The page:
45. Jiayu N, Jianyi H (1999) Formation and distribution of heavy oil and tar sands in China. Mar Petrol Geol 16:85–95CrossRefGoogle Scholar
  46. Jüttner F (1991) Quantitative trace analysis of volatile organic compounds. Method Enzymol 167:609–616CrossRefGoogle Scholar
  47. Kah LC, Riding R (2007) Mesoproterozoic carbon dioxide levels inferred from calcified cyanobacteria. Geology 35:799–802CrossRefGoogle Scholar
  48. Khan NY (2008) Integrated management of pollution stress in the Gulf. In: Abuzinad AH et al (eds) Protecting the Gulf’s marine ecosystem from pollution. Birkhauser Verlag AG, Basel/Boston/Berlin, 285 pp. ISBN 978-3-7643-7945-9Google Scholar
  49. Kumar MS, Muralitharan G, Thajuddin N (2009) Screening of a hypersaline cyanobacterium, Phormidium tenue, for the degradation of aromatic hydrocarbons: naphthalene and anthracene. Biotechnol Lett 31:1863–1866PubMedCrossRefGoogle Scholar
  50. Kvenvolden KA (2006) Organic geochemistry – a retrospective of its first 70 years. Org Geochem 37:1–11CrossRefGoogle Scholar
  51. Lee BD, Apel WA, Walton MR (2004) Screening of cyanobacterial species for calcification. Biotechnol Prog 20:1345–1351PubMedCrossRefGoogle Scholar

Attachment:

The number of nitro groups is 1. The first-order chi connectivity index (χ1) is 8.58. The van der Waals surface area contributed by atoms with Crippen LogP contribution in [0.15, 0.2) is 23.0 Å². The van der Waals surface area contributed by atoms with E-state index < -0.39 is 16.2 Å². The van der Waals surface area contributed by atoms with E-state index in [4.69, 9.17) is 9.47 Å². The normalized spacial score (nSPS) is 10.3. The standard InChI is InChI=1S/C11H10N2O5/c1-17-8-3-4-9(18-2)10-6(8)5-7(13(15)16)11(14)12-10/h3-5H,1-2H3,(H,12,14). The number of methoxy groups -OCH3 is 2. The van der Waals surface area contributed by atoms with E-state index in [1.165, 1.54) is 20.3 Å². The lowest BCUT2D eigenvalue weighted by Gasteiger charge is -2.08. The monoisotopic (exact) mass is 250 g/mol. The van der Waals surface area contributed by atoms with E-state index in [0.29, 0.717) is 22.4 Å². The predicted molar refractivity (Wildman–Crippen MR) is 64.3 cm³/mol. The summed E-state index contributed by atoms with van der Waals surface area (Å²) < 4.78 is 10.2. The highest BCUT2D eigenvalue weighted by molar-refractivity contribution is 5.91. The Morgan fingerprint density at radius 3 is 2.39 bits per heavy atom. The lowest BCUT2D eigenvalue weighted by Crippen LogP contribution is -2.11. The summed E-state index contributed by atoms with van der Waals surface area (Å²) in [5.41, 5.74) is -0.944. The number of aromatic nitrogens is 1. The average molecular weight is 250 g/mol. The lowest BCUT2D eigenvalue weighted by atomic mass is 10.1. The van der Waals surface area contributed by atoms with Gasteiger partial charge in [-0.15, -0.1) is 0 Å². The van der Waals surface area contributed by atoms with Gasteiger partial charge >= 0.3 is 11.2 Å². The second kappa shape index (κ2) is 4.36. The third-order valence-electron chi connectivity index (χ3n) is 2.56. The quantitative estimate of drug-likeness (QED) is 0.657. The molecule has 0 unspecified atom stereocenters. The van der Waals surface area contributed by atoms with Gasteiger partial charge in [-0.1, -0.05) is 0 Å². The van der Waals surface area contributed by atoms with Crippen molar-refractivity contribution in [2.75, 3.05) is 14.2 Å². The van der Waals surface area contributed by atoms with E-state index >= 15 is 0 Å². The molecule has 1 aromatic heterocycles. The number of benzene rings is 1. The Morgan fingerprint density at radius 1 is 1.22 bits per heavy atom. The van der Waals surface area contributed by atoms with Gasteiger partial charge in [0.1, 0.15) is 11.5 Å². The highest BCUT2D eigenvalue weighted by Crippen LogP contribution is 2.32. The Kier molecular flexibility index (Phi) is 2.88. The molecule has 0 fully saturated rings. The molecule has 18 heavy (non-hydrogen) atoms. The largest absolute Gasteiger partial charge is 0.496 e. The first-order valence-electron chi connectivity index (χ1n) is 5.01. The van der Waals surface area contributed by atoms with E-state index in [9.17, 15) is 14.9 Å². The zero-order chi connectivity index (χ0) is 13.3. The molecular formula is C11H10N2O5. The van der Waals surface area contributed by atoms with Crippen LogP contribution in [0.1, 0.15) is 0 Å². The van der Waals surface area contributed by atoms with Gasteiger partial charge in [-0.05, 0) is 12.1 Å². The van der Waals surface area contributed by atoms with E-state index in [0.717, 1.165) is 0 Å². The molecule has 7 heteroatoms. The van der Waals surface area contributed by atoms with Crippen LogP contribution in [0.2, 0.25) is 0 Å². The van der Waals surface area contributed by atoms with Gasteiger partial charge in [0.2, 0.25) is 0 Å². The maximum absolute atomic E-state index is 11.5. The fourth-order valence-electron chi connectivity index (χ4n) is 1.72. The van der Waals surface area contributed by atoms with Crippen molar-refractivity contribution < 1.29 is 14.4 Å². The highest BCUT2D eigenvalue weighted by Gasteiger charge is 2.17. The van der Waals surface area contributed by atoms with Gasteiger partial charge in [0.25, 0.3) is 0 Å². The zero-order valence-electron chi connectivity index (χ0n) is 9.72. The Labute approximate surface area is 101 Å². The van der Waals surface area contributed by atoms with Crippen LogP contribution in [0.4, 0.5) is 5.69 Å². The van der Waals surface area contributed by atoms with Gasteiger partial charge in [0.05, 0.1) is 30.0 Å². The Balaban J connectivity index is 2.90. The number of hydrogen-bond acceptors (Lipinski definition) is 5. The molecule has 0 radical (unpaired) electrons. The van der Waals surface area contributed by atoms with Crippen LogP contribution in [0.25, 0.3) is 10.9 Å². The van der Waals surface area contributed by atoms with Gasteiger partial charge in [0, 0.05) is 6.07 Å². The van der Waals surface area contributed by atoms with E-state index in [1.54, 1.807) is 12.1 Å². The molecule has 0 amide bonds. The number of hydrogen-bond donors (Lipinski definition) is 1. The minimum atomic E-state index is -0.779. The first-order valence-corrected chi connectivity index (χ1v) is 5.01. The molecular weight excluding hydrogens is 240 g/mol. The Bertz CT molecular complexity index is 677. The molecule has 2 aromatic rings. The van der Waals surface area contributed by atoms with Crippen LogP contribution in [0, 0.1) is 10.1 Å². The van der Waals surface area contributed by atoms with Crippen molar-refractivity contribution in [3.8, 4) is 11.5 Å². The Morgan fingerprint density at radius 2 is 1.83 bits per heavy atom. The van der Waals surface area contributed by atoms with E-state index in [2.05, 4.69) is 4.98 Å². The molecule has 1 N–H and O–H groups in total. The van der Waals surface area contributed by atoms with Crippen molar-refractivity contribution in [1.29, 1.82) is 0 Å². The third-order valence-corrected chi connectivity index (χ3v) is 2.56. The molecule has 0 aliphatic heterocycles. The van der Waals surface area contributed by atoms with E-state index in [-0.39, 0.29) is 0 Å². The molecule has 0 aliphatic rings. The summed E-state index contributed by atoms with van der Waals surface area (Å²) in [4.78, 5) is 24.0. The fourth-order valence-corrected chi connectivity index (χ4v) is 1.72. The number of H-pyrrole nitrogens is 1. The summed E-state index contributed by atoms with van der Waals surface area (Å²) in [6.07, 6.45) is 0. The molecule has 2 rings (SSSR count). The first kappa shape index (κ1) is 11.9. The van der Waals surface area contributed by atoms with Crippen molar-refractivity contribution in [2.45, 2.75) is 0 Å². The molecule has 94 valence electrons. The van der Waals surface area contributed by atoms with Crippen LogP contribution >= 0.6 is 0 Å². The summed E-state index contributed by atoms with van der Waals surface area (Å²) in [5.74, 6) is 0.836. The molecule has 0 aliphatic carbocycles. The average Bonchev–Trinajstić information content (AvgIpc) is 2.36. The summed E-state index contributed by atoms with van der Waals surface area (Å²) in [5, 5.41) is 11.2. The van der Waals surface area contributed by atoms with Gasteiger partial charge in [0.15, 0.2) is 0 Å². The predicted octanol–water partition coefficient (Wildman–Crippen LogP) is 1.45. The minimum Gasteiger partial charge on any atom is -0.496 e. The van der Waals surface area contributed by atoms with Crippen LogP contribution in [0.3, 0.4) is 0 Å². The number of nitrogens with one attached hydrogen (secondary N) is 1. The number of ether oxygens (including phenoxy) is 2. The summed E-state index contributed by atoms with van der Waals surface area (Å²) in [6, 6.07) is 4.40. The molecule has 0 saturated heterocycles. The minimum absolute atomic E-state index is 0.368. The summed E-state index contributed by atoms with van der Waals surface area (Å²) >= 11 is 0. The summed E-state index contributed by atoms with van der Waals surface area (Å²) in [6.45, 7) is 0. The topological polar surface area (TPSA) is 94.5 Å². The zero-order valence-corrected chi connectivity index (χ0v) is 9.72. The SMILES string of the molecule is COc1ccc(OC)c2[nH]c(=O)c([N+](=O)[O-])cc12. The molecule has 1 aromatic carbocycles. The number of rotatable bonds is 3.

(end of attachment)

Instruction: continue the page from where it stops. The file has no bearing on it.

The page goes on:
52. Lida T, Waki T, Nakamura K, Mukouzaka Y, Kudo T (2009) The GAF-like-domain containing transcriptional regulator DfdR is a sensor protein for dibenzofuran and several hydrophobic aromatic compounds. J Bacteriol 191:123–134CrossRefGoogle Scholar
  53. Lidz B, Gibbons H (2008) Research on whitings (floating patches of calcium carbonate mud) leads to possible explanation of immense middle east oil deposits. Sound Waves Monthly Newsletter http://soundwaves.usgs.gov/2008/07/research.html. Accessed 9 Feb 2010
  54. Liu X, Curtis R (2009) Neutral lipid producing cyanobacteria. File Number M9-017, Arizona State University, TempeGoogle Scholar
  55. Llirós M, Gaju N, de Oteyza TG, Grimalt JO, Esteve I, Martínez-Alonso M (2008) Microcosm experiments of oil degradation by microbial mats. II. The changes in microbial species. Sci Total Environ 393:39–49PubMedCrossRefGoogle Scholar